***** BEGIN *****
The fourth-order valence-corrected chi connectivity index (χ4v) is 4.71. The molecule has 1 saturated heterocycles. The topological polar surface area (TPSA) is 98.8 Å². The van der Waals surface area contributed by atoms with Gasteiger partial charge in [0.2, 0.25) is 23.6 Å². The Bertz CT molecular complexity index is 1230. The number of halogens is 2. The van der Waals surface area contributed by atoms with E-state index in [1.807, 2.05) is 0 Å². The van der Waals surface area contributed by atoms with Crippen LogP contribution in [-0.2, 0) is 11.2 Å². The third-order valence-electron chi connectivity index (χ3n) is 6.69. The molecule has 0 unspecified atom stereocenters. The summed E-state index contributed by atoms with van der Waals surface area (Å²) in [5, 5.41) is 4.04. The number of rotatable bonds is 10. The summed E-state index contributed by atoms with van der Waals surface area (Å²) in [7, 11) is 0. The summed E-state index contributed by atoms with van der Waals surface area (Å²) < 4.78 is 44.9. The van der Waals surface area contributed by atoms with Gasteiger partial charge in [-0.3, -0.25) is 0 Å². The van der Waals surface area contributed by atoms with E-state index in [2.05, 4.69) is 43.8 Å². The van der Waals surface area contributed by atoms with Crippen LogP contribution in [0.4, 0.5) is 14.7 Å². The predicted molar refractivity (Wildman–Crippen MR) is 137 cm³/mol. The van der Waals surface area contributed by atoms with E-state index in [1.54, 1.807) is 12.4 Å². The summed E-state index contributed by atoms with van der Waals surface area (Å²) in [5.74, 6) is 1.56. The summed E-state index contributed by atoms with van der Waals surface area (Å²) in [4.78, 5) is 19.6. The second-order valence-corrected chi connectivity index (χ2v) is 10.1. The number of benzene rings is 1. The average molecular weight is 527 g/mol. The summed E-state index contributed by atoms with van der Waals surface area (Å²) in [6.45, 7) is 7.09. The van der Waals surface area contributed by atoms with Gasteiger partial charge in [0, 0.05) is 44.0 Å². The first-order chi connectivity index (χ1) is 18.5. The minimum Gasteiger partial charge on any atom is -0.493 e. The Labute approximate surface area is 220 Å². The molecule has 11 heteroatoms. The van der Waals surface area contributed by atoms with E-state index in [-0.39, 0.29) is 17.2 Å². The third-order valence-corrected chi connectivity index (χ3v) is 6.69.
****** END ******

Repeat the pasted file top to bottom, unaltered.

The fourth-order valence-corrected chi connectivity index (χ4v) is 4.71. The molecule has 1 saturated heterocycles. The topological polar surface area (TPSA) is 98.8 Å². The van der Waals surface area contributed by atoms with Gasteiger partial charge in [0.2, 0.25) is 23.6 Å². The Bertz CT molecular complexity index is 1230. The number of halogens is 2. The van der Waals surface area contributed by atoms with E-state index in [1.807, 2.05) is 0 Å². The van der Waals surface area contributed by atoms with Crippen LogP contribution in [-0.2, 0) is 11.2 Å². The third-order valence-electron chi connectivity index (χ3n) is 6.69. The molecule has 0 unspecified atom stereocenters. The summed E-state index contributed by atoms with van der Waals surface area (Å²) in [5, 5.41) is 4.04. The number of rotatable bonds is 10. The summed E-state index contributed by atoms with van der Waals surface area (Å²) in [7, 11) is 0. The summed E-state index contributed by atoms with van der Waals surface area (Å²) < 4.78 is 44.9. The van der Waals surface area contributed by atoms with Gasteiger partial charge in [-0.3, -0.25) is 0 Å². The van der Waals surface area contributed by atoms with E-state index in [2.05, 4.69) is 43.8 Å². The van der Waals surface area contributed by atoms with Crippen LogP contribution in [0.4, 0.5) is 14.7 Å². The predicted molar refractivity (Wildman–Crippen MR) is 137 cm³/mol. The van der Waals surface area contributed by atoms with E-state index in [1.54, 1.807) is 12.4 Å². The summed E-state index contributed by atoms with van der Waals surface area (Å²) in [5.74, 6) is 1.56. The summed E-state index contributed by atoms with van der Waals surface area (Å²) in [4.78, 5) is 19.6. The second-order valence-corrected chi connectivity index (χ2v) is 10.1. The number of benzene rings is 1. The average molecular weight is 527 g/mol. The summed E-state index contributed by atoms with van der Waals surface area (Å²) in [6.45, 7) is 7.09. The van der Waals surface area contributed by atoms with Gasteiger partial charge in [0, 0.05) is 44.0 Å². The first-order chi connectivity index (χ1) is 18.5. The minimum Gasteiger partial charge on any atom is -0.493 e. The Labute approximate surface area is 220 Å². The molecule has 11 heteroatoms. The van der Waals surface area contributed by atoms with E-state index in [-0.39, 0.29) is 17.2 Å². The third-order valence-corrected chi connectivity index (χ3v) is 6.69.